Oscar-worthy father and son performances

To learn how producers are able to create authentic costumes in a film such as the Karate Kid re-make, you can click here. In fact, let’s talk a little bit about that surprisingly good remake of the original Karate Kid movie from the eighties. As one of the executive producers of the twenty-first century version, this was quite a coup for Will Smith and his unusual family. Smith, you may recall, is no stranger to the action genre and fairly good dramatic roles.

Who can ever forget the tearful true life father and son story in which acting father and son played their part in delivering Oscar-nominated performances? The new Karate Kid drama is also a bit of a tear-jerker but cannot be considered as an action flick. Jackie Chan takes the role of the father figure, mentor and guru, all rolled into one, quite seriously and admirably lives up to his promise of having retired from fast-paced kung-fu and action-styled pieces.

The past-master of action and art nouveau

But where the modern Karate Kid can be critically acclaimed as bordering on art, even though essentially a coming of age and family drama is through its realistic, shot on location scenery. Here you see typical scenes of everyday urban Chinese life juxtaposed with magnificent scenes from China’s breathtaking rural landscapes, creating the perfect backdrop and supporting role for creatively uplifting the actors’ performances.

Quentin Tarantino is both a past-master at creating action movies which also double up as art nouveau. Who can ever forget his mesmerizing Kill Bill series, an excellent pastiche of the kung-fu genre? And let’s not forget Pulp Fiction and Inglorious Basterds. A particularly strong inter-textual response to past film variations is Jackie Brown in which legendary actors, Pam Grier and Robert de Niro were deliberately cast.

Finally, a strong tribute must be made to Sergio Leone from which Tarantino draws much of his inspiration and directorial skills. Previously, Leone’s Westerns were mockingly and pretentiously referred to as spaghetti Westerns.

Now, because they are mainly dated, Leone’s classics can be considered period art films. Hollywood icon, Clint Eastwood, the original star of the Leone Westerns, also elevated the Western genre to very good dramatic art for which he was recognized.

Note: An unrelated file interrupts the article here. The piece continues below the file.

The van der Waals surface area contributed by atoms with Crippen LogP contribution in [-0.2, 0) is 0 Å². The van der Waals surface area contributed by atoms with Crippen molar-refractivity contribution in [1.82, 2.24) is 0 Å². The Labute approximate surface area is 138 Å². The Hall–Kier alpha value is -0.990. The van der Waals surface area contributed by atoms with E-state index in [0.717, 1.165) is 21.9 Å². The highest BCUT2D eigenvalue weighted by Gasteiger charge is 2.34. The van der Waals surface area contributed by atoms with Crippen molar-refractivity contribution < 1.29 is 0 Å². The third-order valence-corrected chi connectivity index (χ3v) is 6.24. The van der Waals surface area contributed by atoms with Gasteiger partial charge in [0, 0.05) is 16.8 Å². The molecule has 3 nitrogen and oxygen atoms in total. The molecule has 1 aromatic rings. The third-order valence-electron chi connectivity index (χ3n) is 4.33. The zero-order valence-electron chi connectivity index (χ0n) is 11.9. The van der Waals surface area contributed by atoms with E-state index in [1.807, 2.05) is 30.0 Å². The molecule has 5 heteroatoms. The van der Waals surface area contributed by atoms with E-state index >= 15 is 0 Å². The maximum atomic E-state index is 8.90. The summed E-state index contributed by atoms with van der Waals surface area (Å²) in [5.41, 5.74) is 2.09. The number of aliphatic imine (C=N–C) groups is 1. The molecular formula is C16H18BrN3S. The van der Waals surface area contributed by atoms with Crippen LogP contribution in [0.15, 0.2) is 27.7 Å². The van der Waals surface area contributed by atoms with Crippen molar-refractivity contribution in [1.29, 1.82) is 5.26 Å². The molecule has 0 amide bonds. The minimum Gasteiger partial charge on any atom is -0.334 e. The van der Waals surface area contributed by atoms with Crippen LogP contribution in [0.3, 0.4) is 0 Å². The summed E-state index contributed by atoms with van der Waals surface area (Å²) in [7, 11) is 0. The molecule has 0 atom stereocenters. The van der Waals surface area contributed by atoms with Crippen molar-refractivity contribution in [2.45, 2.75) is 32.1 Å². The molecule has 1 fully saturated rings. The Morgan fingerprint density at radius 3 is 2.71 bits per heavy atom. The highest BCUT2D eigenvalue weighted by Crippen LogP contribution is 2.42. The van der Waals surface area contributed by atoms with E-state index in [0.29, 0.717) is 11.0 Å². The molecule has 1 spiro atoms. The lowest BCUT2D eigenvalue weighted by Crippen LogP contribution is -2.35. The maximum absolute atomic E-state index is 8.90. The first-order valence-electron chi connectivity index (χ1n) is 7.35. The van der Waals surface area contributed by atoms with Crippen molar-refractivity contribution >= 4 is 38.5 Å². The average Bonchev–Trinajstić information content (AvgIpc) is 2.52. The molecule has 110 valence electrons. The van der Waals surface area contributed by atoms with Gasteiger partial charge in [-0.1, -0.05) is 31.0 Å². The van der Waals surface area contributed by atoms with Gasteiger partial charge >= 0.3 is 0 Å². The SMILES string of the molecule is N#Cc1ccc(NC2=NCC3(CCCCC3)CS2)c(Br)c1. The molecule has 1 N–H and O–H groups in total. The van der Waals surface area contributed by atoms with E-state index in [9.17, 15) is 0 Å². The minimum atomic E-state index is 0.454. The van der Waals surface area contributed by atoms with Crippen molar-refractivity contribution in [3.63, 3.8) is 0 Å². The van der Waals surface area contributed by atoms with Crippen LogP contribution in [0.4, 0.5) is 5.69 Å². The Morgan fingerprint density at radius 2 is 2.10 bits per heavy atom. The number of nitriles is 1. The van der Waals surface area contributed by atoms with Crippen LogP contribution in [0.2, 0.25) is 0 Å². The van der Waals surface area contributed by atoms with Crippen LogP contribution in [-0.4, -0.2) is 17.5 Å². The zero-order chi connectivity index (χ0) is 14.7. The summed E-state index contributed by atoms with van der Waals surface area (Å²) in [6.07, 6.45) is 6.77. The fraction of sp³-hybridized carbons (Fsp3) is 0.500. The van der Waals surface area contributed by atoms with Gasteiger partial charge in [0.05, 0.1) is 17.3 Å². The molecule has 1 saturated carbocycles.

Artistic & Creative Hobbies You Could Try Out

Artistic and Creative Hobbies You Could Try OutThe world of hobbies goes beyond the Sunday afternoon’s of stamp collecting, a hobby you enjoy can help improve talents or realise passions. While it can be argued that nothing beats sitting down and reading a good book, there are plenty of things out there to try which can even be hands-on. The perfect present can be made from crafting items such as homemade candles or beauty products. Don’t fear that you’re not skilled enough, the main joy of trying a hobby is finding something to play with that can relax you or take your mind off things.

Below is a list of hobbies that you can try out:


Creative hobbies are the classic ones, which can range from sewing to paper craft. The first and most simple step into a creative hobby requires buying some paints, paper and brushes. Watercolour sets can be a great way to start getting into painting, as they are easy to use and relatively cheap. Any art shop or even local stationary shop will have some watercolours and brushes. The next step is chosing your subject, it’s best to paint from life at the start to get a sense of what shapes and colours you enjoy experimenting with. From there feel free to get more abstract or conceptual releasing your inner Mondrian.

Other possible paints are acrylic and oil. Acrylic is also a good choice for beginners and can be applied more thickly. Oil paints cost a bit more and require practice to get the hang of, but once mastered is an extremely enjoyable medium to use. You also don’t have to rely on paint brushes! Anything can be used to put paint to paper, such as ping pong balls and the base of old glass bottles. Whatever junk you have lying around the house may come in handy.


On the inside of antique books there is often a page dedicated to a print of marbled ink, these mesmerizing prints are surprisingly easy to create yourself. Not only is it a calming activity but it can be great for making your own cards or home decorations. A number of tutorials can be found on youtube or websites. Marbling sets can also be picked up from art shops but if you plan to make the hobby more longterm you can buy the parts yourself. What is needed: